Introduction. Literature data do not report any cases of erectile dysfunction (ED) during treatment with new antiepileptic drugs in patients with brain tumors.
Aim. Concerning zonisamide (ZNS) therapy, data on sexual dysfunction are not available either in patients with epilepsy or in patients with brain tumor-related epilepsy.
Methods. Our case study concerns one patient with partial epilepsy associated with oligoastrocytoma in whom reversible ED developed while taking ZNS. He came to our center already having undergone therapy with phenobarbital, oxcarbazepine, phenitoin, and clobazam. Due to the presence of psychomotor slowness and uncontrolled seizures, we substituted phenobarbital with ZNS 200 mg/day.
Main Outcome Measures. The main outcome measures were seizure frequency and side effects.
Results. During ZNS therapy, we observed beneficial effects on seizure frequency with a notable reduction from 2–3 seizures per day to 2–3 per week. One month after starting therapy with ZNS, the patient complained about ED that disappeared when we suspended the drug.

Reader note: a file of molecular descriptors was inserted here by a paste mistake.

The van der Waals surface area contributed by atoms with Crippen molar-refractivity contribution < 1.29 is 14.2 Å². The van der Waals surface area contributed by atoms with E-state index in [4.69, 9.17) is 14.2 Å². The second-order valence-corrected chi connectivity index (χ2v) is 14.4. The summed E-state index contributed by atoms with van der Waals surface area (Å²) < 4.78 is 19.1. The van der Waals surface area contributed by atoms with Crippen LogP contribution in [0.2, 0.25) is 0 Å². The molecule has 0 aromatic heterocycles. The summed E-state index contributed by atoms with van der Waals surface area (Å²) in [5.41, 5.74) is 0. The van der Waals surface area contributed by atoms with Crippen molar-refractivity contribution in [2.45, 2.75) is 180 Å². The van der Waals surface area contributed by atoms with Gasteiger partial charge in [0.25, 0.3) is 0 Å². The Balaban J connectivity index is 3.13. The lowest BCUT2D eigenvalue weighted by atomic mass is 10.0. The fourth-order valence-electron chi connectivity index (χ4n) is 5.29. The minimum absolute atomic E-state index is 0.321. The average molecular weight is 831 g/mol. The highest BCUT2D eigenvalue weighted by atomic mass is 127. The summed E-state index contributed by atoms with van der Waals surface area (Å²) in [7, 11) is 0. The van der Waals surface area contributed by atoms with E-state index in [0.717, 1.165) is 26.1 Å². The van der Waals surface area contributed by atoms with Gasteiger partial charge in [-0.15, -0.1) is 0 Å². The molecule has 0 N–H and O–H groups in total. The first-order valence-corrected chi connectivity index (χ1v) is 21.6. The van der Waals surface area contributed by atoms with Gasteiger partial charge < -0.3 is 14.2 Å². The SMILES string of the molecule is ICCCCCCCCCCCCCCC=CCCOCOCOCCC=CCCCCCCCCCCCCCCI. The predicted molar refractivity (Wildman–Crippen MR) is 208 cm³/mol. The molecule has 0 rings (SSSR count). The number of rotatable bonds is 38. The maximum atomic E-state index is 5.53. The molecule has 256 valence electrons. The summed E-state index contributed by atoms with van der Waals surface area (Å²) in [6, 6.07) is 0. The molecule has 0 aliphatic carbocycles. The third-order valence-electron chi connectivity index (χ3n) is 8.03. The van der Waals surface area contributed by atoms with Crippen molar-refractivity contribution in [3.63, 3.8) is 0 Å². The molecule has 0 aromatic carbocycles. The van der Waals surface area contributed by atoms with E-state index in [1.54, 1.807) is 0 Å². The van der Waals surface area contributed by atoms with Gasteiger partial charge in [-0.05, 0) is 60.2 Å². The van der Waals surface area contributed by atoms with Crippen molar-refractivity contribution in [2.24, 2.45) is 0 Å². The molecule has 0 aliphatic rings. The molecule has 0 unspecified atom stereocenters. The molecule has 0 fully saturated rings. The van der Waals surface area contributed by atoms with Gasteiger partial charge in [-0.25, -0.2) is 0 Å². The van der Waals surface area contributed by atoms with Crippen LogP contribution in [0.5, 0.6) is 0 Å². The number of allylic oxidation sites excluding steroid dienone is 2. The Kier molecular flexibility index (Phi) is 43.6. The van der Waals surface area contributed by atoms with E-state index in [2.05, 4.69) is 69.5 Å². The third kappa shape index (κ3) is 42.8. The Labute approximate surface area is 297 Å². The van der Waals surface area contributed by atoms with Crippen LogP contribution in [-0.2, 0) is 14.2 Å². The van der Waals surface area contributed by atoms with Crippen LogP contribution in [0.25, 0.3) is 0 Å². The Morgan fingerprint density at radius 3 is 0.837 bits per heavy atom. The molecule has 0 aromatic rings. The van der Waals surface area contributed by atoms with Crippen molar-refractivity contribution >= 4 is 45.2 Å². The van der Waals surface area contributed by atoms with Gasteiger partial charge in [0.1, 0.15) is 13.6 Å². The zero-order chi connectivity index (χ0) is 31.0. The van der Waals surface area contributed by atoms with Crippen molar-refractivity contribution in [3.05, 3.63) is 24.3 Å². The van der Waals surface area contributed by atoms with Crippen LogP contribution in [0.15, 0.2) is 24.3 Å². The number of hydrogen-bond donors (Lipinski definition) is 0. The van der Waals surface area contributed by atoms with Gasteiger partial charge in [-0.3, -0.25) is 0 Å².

Conclusions. In the literature on patients with brain tumor-related epilepsy, sexuality is a subject that is often neglected by health-care providers who focus primarily on controlling systemic diseases and maintaining physical comfort. For this reason, the possible impact of antiepileptic therapies on sexuality should be taken into consideration. Maschio M, Saveriano F, Dinapoli L, and Jandolo B. Reversible erectile dysfunction in a patient with brain tumor-related epilepsy in therapy with zonisamide in add-on. J Sex Med **;**:**–**.